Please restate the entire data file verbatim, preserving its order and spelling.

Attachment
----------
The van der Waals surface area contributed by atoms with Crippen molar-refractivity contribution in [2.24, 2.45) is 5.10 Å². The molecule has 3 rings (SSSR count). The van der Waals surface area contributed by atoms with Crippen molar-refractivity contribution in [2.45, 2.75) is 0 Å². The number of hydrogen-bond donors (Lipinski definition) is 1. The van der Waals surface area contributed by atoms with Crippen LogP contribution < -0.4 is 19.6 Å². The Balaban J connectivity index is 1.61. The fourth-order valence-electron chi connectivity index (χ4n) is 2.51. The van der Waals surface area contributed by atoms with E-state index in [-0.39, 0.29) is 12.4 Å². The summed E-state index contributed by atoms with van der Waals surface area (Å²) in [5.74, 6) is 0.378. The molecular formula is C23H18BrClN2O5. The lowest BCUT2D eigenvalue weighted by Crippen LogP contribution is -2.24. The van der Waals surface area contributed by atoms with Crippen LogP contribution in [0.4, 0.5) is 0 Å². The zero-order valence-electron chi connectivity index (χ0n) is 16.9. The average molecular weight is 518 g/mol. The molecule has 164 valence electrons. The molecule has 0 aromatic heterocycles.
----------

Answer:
The van der Waals surface area contributed by atoms with Crippen molar-refractivity contribution in [2.24, 2.45) is 5.10 Å². The molecule has 3 rings (SSSR count). The van der Waals surface area contributed by atoms with Crippen molar-refractivity contribution in [2.45, 2.75) is 0 Å². The number of hydrogen-bond donors (Lipinski definition) is 1. The van der Waals surface area contributed by atoms with Crippen LogP contribution < -0.4 is 19.6 Å². The Balaban J connectivity index is 1.61. The fourth-order valence-electron chi connectivity index (χ4n) is 2.51. The van der Waals surface area contributed by atoms with E-state index in [-0.39, 0.29) is 12.4 Å². The summed E-state index contributed by atoms with van der Waals surface area (Å²) in [5.74, 6) is 0.378. The molecular formula is C23H18BrClN2O5. The lowest BCUT2D eigenvalue weighted by Crippen LogP contribution is -2.24. The van der Waals surface area contributed by atoms with Crippen LogP contribution in [0.4, 0.5) is 0 Å². The zero-order valence-electron chi connectivity index (χ0n) is 16.9. The average molecular weight is 518 g/mol. The molecule has 164 valence electrons. The molecule has 0 aromatic heterocycles.